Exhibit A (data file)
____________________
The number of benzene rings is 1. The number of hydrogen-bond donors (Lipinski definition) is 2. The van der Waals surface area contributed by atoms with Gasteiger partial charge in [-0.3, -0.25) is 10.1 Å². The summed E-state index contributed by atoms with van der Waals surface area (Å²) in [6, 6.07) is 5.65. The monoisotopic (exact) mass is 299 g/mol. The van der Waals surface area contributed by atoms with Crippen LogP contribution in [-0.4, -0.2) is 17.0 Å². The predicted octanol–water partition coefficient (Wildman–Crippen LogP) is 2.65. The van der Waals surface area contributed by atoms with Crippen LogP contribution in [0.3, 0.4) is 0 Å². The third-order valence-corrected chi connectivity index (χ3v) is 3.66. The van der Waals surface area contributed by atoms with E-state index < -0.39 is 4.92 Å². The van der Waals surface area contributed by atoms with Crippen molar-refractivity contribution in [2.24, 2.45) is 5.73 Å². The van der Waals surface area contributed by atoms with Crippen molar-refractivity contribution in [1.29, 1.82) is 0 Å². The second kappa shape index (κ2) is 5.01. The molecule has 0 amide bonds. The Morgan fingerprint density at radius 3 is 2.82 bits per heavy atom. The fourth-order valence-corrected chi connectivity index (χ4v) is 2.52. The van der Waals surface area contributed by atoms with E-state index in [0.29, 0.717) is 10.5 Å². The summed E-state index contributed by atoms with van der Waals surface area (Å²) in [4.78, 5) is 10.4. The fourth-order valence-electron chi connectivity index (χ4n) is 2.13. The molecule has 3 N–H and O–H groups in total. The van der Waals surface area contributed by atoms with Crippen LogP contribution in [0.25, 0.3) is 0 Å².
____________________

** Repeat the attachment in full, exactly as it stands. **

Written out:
The number of benzene rings is 1. The number of hydrogen-bond donors (Lipinski definition) is 2. The van der Waals surface area contributed by atoms with Gasteiger partial charge in [-0.3, -0.25) is 10.1 Å². The summed E-state index contributed by atoms with van der Waals surface area (Å²) in [6, 6.07) is 5.65. The monoisotopic (exact) mass is 299 g/mol. The van der Waals surface area contributed by atoms with Crippen LogP contribution in [-0.4, -0.2) is 17.0 Å². The predicted octanol–water partition coefficient (Wildman–Crippen LogP) is 2.65. The van der Waals surface area contributed by atoms with Crippen LogP contribution in [0.3, 0.4) is 0 Å². The third-order valence-corrected chi connectivity index (χ3v) is 3.66. The van der Waals surface area contributed by atoms with E-state index < -0.39 is 4.92 Å². The van der Waals surface area contributed by atoms with Crippen molar-refractivity contribution in [2.24, 2.45) is 5.73 Å². The van der Waals surface area contributed by atoms with Crippen molar-refractivity contribution in [1.29, 1.82) is 0 Å². The second kappa shape index (κ2) is 5.01. The molecule has 0 amide bonds. The Morgan fingerprint density at radius 3 is 2.82 bits per heavy atom. The fourth-order valence-corrected chi connectivity index (χ4v) is 2.52. The van der Waals surface area contributed by atoms with E-state index in [0.29, 0.717) is 10.5 Å². The summed E-state index contributed by atoms with van der Waals surface area (Å²) in [4.78, 5) is 10.4. The fourth-order valence-electron chi connectivity index (χ4n) is 2.13. The molecule has 3 N–H and O–H groups in total. The van der Waals surface area contributed by atoms with Crippen LogP contribution in [0.25, 0.3) is 0 Å².